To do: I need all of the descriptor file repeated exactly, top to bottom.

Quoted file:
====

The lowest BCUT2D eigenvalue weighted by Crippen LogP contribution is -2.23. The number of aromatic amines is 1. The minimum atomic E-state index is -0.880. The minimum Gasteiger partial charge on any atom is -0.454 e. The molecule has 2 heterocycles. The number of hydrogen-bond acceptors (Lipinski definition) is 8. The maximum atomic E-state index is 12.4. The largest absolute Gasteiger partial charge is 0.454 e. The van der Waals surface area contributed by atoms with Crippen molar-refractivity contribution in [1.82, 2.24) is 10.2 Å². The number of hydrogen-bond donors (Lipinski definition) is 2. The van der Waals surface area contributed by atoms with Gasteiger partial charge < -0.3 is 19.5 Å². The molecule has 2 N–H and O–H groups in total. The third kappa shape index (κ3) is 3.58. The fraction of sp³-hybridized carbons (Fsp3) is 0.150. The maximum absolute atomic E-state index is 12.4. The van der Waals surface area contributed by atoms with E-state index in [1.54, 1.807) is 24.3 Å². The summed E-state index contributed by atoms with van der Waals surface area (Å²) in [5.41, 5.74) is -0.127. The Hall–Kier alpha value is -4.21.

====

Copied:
The lowest BCUT2D eigenvalue weighted by Crippen LogP contribution is -2.23. The number of aromatic amines is 1. The minimum atomic E-state index is -0.880. The minimum Gasteiger partial charge on any atom is -0.454 e. The molecule has 2 heterocycles. The number of hydrogen-bond acceptors (Lipinski definition) is 8. The maximum atomic E-state index is 12.4. The largest absolute Gasteiger partial charge is 0.454 e. The van der Waals surface area contributed by atoms with Crippen molar-refractivity contribution in [1.82, 2.24) is 10.2 Å². The number of hydrogen-bond donors (Lipinski definition) is 2. The van der Waals surface area contributed by atoms with Gasteiger partial charge < -0.3 is 19.5 Å². The molecule has 2 N–H and O–H groups in total. The third kappa shape index (κ3) is 3.58. The fraction of sp³-hybridized carbons (Fsp3) is 0.150. The maximum absolute atomic E-state index is 12.4. The van der Waals surface area contributed by atoms with E-state index in [1.54, 1.807) is 24.3 Å². The summed E-state index contributed by atoms with van der Waals surface area (Å²) in [5.41, 5.74) is -0.127. The Hall–Kier alpha value is -4.21.